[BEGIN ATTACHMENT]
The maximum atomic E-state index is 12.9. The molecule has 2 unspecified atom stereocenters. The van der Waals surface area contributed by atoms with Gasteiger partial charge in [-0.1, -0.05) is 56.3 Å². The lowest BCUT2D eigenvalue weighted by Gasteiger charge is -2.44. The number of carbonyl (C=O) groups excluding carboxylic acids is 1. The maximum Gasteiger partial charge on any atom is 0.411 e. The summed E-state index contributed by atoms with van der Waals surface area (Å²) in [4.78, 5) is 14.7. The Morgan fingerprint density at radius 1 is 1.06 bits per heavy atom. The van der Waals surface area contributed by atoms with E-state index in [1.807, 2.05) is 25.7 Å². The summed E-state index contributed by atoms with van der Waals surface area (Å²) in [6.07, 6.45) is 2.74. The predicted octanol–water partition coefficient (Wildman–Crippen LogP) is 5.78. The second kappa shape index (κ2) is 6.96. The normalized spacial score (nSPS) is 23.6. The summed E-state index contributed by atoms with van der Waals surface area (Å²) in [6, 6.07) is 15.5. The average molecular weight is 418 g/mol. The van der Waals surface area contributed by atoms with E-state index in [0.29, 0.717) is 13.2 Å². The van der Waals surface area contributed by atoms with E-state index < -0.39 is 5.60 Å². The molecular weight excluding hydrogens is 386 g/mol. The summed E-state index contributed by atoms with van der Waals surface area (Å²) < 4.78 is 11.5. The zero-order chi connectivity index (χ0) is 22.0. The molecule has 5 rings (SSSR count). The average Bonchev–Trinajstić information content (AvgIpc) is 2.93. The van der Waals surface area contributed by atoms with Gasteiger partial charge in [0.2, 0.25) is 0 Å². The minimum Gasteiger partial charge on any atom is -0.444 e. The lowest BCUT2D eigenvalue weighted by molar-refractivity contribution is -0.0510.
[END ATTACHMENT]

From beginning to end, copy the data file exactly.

The maximum atomic E-state index is 12.9. The molecule has 2 unspecified atom stereocenters. The van der Waals surface area contributed by atoms with Gasteiger partial charge in [-0.1, -0.05) is 56.3 Å². The lowest BCUT2D eigenvalue weighted by Gasteiger charge is -2.44. The number of carbonyl (C=O) groups excluding carboxylic acids is 1. The maximum Gasteiger partial charge on any atom is 0.411 e. The summed E-state index contributed by atoms with van der Waals surface area (Å²) in [4.78, 5) is 14.7. The Morgan fingerprint density at radius 1 is 1.06 bits per heavy atom. The van der Waals surface area contributed by atoms with E-state index in [1.807, 2.05) is 25.7 Å². The summed E-state index contributed by atoms with van der Waals surface area (Å²) in [6.07, 6.45) is 2.74. The predicted octanol–water partition coefficient (Wildman–Crippen LogP) is 5.78. The second kappa shape index (κ2) is 6.96. The normalized spacial score (nSPS) is 23.6. The summed E-state index contributed by atoms with van der Waals surface area (Å²) in [6, 6.07) is 15.5. The average molecular weight is 418 g/mol. The van der Waals surface area contributed by atoms with E-state index in [0.29, 0.717) is 13.2 Å². The van der Waals surface area contributed by atoms with E-state index < -0.39 is 5.60 Å². The molecular weight excluding hydrogens is 386 g/mol. The summed E-state index contributed by atoms with van der Waals surface area (Å²) < 4.78 is 11.5. The zero-order chi connectivity index (χ0) is 22.0. The molecule has 5 rings (SSSR count). The average Bonchev–Trinajstić information content (AvgIpc) is 2.93. The van der Waals surface area contributed by atoms with Gasteiger partial charge in [0.2, 0.25) is 0 Å². The minimum Gasteiger partial charge on any atom is -0.444 e. The lowest BCUT2D eigenvalue weighted by molar-refractivity contribution is -0.0510.